Kentucky Value Sires for 2021–First Juveniles, Part II

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Claiborne Farm's Mastery | Sarah Andrew photo

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This is the second part of the latest instalment in our ongoing series assessing stallion options for the new covering season, now tackling sires who have just sold their first yearlings. The first part, which appeared in Tuesday's edition, can be read here.

Dixie Union has achieved quite a legacy as a broodmare sire and, following on from Mohaymen (Tapit), two other stallions in this group are out of his daughters.

KLIMT (Quality Road-Inventive by Dixie Union) has maintained an industrial output through his first three books at Darby Dan, entertaining 222, 187 and 172 guests, duly pegged at $10,000. That volume comes at a risk, of course, and anyone who fancied a Klimt yearling could choose from no fewer than 108 into the ring. Of these, 81 found a new home at $29,890.

Klimt at Darby Dan | EquiSport

Himself a $435,000 Gulfstream 2-year-old, you can certainly picture him landing one or two pinhook coups: he reiterated his precocity by looking the fastest youngster out west, notably as four-length winner of the GI Del Mar Futurity in 1:21.8 (94 Beyer). His sire can't have had too many juveniles quite like that and, while Klimt himself did not last at three, he does have the genetic base for his stock to progress: his hard-knocking, graded stakes-winning third dam is a sister to Breeders' Cup Classic winner Concern (the pair out of another Grade I winner). First things first, however—and, with such volume behind him, he surely needs to put himself in the shake-up for the freshman title.

The other who shares the same damsire is UNIFIED (Candy Ride {Arg}-Union City by Dixie Union). Lane's End launched him at $10,000, which fee he retains after selling 62 of 83 yearlings offered at $43,390, an average magnified by the $450,000 home-run colt who topped a session at Keeneland September.

Unified has very attractive roots, his third dam being a Storm Bird half-sister to Dehere and the next two by Secretariat and Damascus. Though himself unraced at two, his mother is a sister to a Grade II-winning juvenile and Unified certainly landed running with a 99 Beyer on debut before consecutive Grade III and Grade II wins, clocking 1:47.14 in the Peter Pan. Though ultimately confined to seven starts, he missed the GI Carter H. only by a neck and he's a lovely physical.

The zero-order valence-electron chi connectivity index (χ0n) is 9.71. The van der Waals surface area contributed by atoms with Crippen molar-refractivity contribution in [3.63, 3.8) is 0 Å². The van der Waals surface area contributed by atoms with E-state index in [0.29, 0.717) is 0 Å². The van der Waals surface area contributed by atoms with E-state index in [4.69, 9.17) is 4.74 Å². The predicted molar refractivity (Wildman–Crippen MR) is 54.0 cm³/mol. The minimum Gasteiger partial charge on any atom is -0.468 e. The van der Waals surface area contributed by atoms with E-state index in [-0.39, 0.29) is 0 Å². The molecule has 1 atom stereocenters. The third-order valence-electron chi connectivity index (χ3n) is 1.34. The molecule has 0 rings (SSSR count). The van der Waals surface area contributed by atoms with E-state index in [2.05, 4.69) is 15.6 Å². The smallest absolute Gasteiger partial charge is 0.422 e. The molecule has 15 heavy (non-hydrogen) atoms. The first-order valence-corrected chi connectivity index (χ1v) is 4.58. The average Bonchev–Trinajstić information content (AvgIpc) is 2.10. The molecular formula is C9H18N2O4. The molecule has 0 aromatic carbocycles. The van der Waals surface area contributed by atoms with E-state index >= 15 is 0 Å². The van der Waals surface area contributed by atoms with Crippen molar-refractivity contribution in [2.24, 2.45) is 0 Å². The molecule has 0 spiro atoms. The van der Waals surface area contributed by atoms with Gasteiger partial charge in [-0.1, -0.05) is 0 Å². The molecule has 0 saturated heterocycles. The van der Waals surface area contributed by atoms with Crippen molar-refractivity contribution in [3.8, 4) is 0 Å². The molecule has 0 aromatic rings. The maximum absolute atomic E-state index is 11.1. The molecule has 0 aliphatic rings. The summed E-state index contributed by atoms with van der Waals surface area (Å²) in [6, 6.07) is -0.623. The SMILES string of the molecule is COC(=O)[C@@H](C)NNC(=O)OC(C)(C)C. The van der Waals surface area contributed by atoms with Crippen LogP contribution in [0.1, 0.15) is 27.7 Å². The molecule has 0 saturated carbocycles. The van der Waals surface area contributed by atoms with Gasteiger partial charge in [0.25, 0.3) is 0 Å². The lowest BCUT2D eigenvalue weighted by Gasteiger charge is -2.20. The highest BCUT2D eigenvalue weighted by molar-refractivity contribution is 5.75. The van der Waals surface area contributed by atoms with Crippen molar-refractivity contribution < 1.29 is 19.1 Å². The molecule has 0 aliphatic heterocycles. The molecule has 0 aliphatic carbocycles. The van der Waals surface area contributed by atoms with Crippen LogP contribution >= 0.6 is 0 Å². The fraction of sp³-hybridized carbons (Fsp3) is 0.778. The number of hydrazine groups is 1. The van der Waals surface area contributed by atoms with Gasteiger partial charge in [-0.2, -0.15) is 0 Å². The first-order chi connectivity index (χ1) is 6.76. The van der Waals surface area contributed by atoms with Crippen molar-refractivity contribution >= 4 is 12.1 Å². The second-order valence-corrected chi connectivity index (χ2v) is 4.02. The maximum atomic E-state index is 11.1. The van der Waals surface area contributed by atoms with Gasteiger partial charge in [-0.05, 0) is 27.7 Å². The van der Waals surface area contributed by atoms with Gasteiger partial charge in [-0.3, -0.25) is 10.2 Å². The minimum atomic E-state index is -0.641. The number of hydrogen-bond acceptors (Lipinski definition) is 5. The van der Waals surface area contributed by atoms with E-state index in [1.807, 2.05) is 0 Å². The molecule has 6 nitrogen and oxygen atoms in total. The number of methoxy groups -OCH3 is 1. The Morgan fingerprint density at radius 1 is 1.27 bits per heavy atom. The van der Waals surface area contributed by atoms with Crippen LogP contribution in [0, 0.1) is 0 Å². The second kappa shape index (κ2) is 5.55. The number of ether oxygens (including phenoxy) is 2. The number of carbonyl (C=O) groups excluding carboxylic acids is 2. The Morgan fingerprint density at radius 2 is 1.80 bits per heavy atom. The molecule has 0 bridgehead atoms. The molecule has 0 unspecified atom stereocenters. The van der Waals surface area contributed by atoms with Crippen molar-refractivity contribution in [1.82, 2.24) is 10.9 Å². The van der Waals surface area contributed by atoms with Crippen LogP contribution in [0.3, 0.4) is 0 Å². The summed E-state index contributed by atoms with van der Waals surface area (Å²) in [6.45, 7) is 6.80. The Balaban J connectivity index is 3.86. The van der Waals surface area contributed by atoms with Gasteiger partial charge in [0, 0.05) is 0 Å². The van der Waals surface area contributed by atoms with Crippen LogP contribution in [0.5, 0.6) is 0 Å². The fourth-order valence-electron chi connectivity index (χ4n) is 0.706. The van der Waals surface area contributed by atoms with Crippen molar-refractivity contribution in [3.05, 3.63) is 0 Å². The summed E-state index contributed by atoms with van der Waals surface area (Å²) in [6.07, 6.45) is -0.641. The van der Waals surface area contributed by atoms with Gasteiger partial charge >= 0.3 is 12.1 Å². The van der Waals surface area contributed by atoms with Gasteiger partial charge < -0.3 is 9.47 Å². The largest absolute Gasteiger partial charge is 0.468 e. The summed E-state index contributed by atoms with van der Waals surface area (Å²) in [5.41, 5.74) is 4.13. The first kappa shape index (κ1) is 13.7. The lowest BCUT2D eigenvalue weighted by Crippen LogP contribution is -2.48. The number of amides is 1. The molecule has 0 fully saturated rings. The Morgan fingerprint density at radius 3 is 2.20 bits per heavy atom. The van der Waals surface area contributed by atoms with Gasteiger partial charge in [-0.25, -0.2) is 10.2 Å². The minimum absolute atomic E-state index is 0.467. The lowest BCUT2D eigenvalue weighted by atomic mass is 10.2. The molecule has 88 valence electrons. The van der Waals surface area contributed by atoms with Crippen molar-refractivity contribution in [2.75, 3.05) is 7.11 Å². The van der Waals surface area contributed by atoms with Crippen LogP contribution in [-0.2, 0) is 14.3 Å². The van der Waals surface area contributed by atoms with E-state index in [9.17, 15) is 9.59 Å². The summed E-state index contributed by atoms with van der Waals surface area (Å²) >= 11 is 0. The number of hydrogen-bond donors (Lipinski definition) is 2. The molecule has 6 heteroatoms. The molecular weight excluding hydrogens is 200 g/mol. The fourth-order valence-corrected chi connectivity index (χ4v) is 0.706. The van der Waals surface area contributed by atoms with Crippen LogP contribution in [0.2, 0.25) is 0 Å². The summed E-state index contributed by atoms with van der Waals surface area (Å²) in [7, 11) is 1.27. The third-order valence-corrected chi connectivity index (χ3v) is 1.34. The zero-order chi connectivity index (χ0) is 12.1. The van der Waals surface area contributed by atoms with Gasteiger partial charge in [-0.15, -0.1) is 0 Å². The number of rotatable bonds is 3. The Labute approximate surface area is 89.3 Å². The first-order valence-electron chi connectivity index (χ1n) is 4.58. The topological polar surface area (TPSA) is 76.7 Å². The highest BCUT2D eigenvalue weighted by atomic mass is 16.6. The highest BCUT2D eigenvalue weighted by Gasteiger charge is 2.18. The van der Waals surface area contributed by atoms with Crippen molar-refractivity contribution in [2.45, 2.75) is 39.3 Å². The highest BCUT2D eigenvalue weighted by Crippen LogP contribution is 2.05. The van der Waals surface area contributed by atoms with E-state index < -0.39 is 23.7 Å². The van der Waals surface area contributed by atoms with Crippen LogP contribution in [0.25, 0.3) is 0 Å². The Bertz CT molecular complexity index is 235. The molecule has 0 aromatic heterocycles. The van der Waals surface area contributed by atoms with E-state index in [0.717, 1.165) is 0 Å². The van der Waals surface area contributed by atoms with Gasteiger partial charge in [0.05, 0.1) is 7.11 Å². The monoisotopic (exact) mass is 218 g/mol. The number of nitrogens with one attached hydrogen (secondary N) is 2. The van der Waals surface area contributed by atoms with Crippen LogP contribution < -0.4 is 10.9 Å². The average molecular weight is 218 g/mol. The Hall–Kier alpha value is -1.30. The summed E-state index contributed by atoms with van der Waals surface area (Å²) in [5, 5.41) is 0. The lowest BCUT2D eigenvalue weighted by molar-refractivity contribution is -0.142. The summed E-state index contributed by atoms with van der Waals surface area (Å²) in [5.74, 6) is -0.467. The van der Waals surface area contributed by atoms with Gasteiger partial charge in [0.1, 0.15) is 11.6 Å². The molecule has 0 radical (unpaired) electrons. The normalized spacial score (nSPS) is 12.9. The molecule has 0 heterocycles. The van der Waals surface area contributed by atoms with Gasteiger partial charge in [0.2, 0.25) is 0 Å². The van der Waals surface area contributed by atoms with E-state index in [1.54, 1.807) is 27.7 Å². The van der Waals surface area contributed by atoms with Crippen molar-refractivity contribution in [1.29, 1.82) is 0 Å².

Though down to 68 mares in his third season, he has ample ammunition (opening books of 152 and 102) to resume momentum now. In the same, exemplary barn that has housed his sire and damsire, Unified has every chance of making the grade.

Likewise, his chum CONNECT (Curlin-Bullville Belle by Holy Bull) who started alongside at twice the fee after formally gilding a career of similar span and dash with a Grade I in the Cigar Mile. Having maintained numbers at 112 and 114 after an opening book of 165, he gets a friendly clip to $15,000 after selling 49 yearlings (of 84 into the ring) at $52,975.

Another very natural racehorse, Connect packed six wins and four six-figure Beyers into just eight starts and helped to elevate the GII Pennsylvania Derby to elite status by holding the maturing Gun Runner. While of adequate caliber, his family has a conspicuously accommodating outcross quality.

Competition among sons of Curlin is heightened by a cut from $20,000 to $12,500 for KEEN ICE (Curlin-Medomak by Awesome Again). Some such action, admittedly, was looking pretty urgent. Calumet amassed as many as 176 mares for his opening book, and 55 yearlings sales (of 70 into the ring) achieved a lower average than his fee ($15,069). Pretty disastrous, on the face of it, but to me this more realistic tag brings a truly admirable racehorse right back into play.

I'd especially recommend Keen Ice to anyone who might look to retain a filly, as he doubles down that mighty distaff influence Deputy Minister 3 x 3 and his fourth dam is the Emory Hamilton matriarch Chic Shirine (Mr. Prospector). If overstating his GI Travers S. defeat of American Pharoah risks faint praise, then he parlayed these genes into a resilience and durability—24 starts, including 15 at Grade I level, for earnings of $3.4 million—that any breeder should be eager to replicate.

There are some grassy roots in the family, too, so at his revised fee Keen Ice absolutely deserves a fresh look by flexible end-users. That big first book will give him a legitimate platform over the next couple of years to renew traffic that has meanwhile slackened to 73 and 43 mares.